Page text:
Latin America underwent a chaotic and bloody period of revolutions, military coups and slow democratization as the fractions previously supported by the superpowers now slowly dwindled. The devastation in the US gave the oil producing nations a great chance; they made huge profits from selling oil to the desperate US government in return for both gold and trade concessions. By the late 90’s most of the nations in the region were progressing reasonably, and some (like Argentina, Panama and Chile) were quickly becoming industrialized first world nations (the “panther economies”).
US refugees spread both north into Canada and south into the Caribbean and Mexico. They were not always welcomed, but in much of Latin America the influx of relatively well educated Americans willing to take nearly any job to get out of the US proved a significant asset and would eventually lead to the huge economic growth in the region in the 90’s. There has also been a noticeable brain drain to Australia and its high tech economy.
The world economy is dominated by Japan, Australia, South America, India and France. The US is slowly recovering, Soviet remains a hopeless mess and much of Europe is struggling to rebuild. China is brooding within its borders, neither expanding nor decaying. The United Nations currently convenes in Marseilles, although there is constant debate on where to move it.
Gradually the European situation has stabilized. France remains the central power; its leftist government backed by support from the social democrat governments of the Scandinavian countries and Italy. France is doing its best to remain outside the most chaotic problems of the continent, while at the same time energetically meddling nearly everywhere. France and Scandinavia engage in coolly rational social democratic realpolitik, helping others but always making sure the result helps their own economies even more. One of the more controversial French moves is the “civilization project”, consisting of association treaties “for the further development of civilization” made with other nations for mutual cooperation, technical and cultural exchange. On the surface a fairly innocuous program, critics accuse France from taking advantage of the situation and building itself an empire similar to the British Commonwealth.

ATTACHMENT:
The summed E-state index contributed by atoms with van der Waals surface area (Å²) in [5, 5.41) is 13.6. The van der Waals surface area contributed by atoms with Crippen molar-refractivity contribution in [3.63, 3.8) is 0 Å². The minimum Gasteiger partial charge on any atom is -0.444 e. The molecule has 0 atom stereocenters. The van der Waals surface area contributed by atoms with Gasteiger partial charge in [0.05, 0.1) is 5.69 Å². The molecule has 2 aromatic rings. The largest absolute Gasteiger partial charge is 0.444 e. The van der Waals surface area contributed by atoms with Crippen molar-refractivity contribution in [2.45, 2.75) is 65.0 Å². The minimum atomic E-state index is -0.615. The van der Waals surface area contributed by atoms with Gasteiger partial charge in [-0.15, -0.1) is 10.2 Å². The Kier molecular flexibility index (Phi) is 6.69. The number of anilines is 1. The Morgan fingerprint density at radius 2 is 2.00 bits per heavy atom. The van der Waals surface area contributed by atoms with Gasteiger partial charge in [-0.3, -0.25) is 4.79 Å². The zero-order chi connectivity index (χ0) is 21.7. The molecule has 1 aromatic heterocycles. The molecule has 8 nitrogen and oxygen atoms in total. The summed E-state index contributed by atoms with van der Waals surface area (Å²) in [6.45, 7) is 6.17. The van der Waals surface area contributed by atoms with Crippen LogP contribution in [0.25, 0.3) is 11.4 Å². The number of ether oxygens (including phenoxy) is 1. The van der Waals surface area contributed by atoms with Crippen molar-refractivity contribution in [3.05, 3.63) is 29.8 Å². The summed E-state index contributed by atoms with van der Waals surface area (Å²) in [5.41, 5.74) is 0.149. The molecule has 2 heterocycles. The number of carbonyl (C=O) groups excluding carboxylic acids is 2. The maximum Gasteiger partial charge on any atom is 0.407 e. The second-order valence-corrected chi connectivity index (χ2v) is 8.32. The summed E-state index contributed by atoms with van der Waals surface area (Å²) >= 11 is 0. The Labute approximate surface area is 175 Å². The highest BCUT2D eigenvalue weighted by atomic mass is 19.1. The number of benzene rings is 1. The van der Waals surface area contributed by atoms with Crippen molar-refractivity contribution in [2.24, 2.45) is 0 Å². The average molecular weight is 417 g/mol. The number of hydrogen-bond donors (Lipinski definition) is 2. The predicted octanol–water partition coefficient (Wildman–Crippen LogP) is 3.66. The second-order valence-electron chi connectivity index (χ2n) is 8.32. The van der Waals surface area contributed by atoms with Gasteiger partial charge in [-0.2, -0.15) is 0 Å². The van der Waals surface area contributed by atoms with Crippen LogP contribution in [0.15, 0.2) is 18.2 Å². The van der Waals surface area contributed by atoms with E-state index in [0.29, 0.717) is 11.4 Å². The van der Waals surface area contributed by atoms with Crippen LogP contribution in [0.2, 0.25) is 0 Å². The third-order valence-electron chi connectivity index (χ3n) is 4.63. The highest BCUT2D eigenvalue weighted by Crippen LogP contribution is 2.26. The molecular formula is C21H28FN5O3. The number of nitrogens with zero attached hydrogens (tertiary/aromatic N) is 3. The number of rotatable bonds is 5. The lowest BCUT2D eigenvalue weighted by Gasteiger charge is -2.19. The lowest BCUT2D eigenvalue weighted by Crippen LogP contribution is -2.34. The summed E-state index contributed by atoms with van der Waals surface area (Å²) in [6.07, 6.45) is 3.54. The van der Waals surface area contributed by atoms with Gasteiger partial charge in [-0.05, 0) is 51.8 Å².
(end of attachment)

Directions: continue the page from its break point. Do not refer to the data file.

Central Europe is a patchwork of devastated ruin cities, refugee camps, small military fiefdoms run by deserted Pact forces and thoroughly civilian regions supporting the ineffectual Bundestag that tries to manage the situation. The damage is just as great as in the US, partially helped by the shorter distances but also hindered by the complicated political situation. Much of Eastern Europe has broken free from Soviet, although it is hard to tell where the borders and spheres of influence end. Titoist Yugoslavia remains an island of relative stability in the otherwise chaotic Balkans.
Britain remains seriously weakened, but the parliament in Edinburgh manages to hold the ravaged land together. A powerful factor is King Charles III, who has taken upon himself to restore livable villages and generally recreate “a green and pleasant land”. His writings on the ideal of the small town community (partially inspired by anthroposophy) has been widely spread and are influential in the American “small is beautiful” movement.